Tuesday, May 30, 2006

Brady/Harrison Corridor

Many of us, on the council, labeled the Brady/Harrison (Hwy. 61) corridor as a key focal point for economic re-investment in the city.

This council voted for the North URTE (http://www.ci.davenport.ia.us/images/latest/urte.htm) Zone this spring. Now DavenportOne is forming a task force, of business owners along the corridor, to form a long-term strategy for revitalization of this area. It is a key gateway and transportation route for our city.

Over 30,000 travel the 5-mile Brady/Harrison stretch daily, which ranks third for traffic count, behind the Kimberly and 53rd St. corridors. Incentives can be found from the Riverfront to I-80, now it is the hope of many that the final components come into place.

A solid list of anchors exist: a major interstate, a hospitality corridor, a major mall, an office tower, a large auto dealer, one of the QC's best parks, a university, a junior and senior high school, a chiropractic college, and a new downtown amenity base. These anchors, coupled with a new 65th/67th St. connection, are positives. Filling the voids, between these areas, is the challenge.

Some new businesses have recently popped up on the corridor (restaurants, sports complex) and some existing folks have or are expanding (Running Wild, Lujack's, St. Paul's Church, St. John's Church, plus others).

So what are the next steps? Elimination of one-ways has been proposed, but is rather costly. Additional bike lanes (perhaps a connection from Duck Creek - through Vanderveer - to the Riverfront) might help tie things together (utilizing Main).

I, personally, would like to see a focus on smaller/neighborhood business redevelopment South of Kimberly and more opportunities for larger "box store" developments closer to I-80. Perhaps some additional funding or grants might be available. Better neighborhoods and a reduction of crime, obviously, will help in certain areas.

Bottom line: if, through zoning and incentives, we are able to focus on this corridor and successfully revitalize it, then the areas surrounding the corridor will be better for it.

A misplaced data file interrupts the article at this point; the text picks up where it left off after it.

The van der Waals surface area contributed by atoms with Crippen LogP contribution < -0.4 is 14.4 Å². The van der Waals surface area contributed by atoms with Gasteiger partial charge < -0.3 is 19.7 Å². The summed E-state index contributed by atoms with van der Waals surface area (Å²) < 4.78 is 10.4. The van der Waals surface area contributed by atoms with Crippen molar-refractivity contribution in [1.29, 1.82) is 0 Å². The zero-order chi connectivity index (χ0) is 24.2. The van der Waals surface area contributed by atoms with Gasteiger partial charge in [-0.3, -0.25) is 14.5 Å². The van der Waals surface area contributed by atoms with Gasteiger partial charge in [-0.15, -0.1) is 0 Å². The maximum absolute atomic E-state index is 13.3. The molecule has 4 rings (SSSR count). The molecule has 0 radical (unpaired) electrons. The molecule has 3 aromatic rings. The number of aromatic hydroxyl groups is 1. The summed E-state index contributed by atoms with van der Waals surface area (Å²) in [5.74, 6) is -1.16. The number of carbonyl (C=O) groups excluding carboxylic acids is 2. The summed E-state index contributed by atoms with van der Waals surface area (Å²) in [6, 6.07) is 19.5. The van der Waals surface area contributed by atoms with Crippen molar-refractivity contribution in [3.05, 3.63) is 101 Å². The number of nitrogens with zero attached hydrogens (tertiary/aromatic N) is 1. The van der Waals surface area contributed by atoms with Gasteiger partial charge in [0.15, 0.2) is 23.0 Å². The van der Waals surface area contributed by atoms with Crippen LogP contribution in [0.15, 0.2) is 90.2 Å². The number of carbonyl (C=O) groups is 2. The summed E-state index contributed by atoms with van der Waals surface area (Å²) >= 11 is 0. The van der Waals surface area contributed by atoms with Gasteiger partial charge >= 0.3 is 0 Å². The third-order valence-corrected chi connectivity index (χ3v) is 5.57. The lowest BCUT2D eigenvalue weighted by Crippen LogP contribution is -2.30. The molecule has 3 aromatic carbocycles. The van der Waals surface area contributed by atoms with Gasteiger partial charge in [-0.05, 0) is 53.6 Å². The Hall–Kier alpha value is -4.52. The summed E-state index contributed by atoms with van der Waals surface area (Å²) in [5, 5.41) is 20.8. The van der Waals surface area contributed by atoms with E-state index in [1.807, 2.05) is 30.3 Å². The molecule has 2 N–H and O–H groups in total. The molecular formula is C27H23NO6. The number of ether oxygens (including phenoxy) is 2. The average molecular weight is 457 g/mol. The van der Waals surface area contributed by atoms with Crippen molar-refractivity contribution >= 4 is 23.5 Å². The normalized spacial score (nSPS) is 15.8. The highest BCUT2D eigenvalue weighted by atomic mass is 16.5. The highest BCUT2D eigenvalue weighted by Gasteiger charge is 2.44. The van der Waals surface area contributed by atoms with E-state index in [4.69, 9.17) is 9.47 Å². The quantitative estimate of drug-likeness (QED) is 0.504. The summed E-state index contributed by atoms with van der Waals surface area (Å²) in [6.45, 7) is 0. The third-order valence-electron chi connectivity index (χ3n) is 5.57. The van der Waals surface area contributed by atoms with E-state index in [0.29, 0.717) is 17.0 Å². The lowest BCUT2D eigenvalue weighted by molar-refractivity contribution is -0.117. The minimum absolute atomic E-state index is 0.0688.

It is dangerous to have a decaying spine in the center of our city. The anchors are in place, the focus is coming, let's all hope sound initiatives are implemented and a rejuvenated corridor follows.

What are your thoughts? Any ideas for Brady/Harrison?

Saturday, May 27, 2006

Neighborhoods USA Conference, Summary

The 31st Annual Neighborhood USA Conference took place May 25-26 in Kansas City, MO. I, along with a number of other Davenporters, took part in the conference to learn of other "best practices" that are working in various cities, with regard to neighborhood revitalization. Thanks to City Administrator Craig Malin and Bruce Berger, of CED, for making the trip and for their participation as well.

Nearly 900 attendees, from across the country, gathered at the KC Convention Center. Sixty workshops were offered, along with a few keynote addresses, and neighborhood tours.

I attended four workshops, a keynote address, and a forum during the two days.

Of the sessions I attended, I noted a "Top-3" that might have some direct impact if components were implemented within Davenport. The top-3 included Hollywood, Florida's Youth Coalition Program, Des Moines, Iowa's Neighborhood Finance Corporation, and Kansas City, Missouri's Good Hammer Program.

The Youth Coalition Program reaches out to children (ages 9-17) with monthly projects that are covered by local media. It partners with local PTA's, and introduces police officers to kids at young ages through sports and other activities. The program also identifies negative leaders in the children's circles and turns them into positive role models.

The Neighborhood Finance Program is a 501(c)3 that includes partners from: Polk County, the City of DM, Neighborhood Associations, Banks/Lending Institutions, and other businesses. The program has a board of directors that approves various neighborhoods for eligibility in the program. Since 1991, $137-million has been re-invested in DM neighborhoods. On-line at: http://www.neighborhoodfinance.org

The Good Hammer Program provides access to high quality, minor home repairs and financing for senior citizens who are at-risk of losing their homes to predatory lenders, in one or more target neighborhoods.

Davenporters did lead two workshops - Barbara Metz presented "Organizing Neighborhood Associations from the Beginning", while Pat Egly and Jannette Higginson presented "Community Politics."

Complete Notes and Additional Details at Ian's website:

Tuesday, May 23, 2006

Neighborhoods USA Conference

I will be attending the Neighborhoods USA Conference this week (Thursday/Friday) in Kansas City. I hope to learn of some "best practices" from other communities with regard to neighborhood revitalization. I will post a report upon return.

The conference website is located at the following link: http://www.kcmo.org/neigh.nsf/web/nusa

Open/City Meeting in 1st Ward, Review 5/9/06

I would like to thank all who attended the Open/City Meeting I hosted at the Roosevelt Center. We had a productive meeting with good levels of participation, some great comments, and some great suggestions. Open lines of communication strengthen the bond between elected officials and citizens.

I hope to continue hosting and/or participating in meetings such as this. I would also like to thank some folks from the City who attended: Clayton Lloyd, Community Economic Development Director; Cindy Webb, City Council Assistant; Officer Lee, DPD; Keith Meyer, 3rd Ward Alderman; and Barney Barnhill, 7th Ward Alderman.

Feel free to add additional ideas/suggestions on the blog, thanks - Ian

(photo courtsey of QC - Images)

I have posted notes/comments from the meeting on my website at: http://www.ianfrink.com/RCmtg.html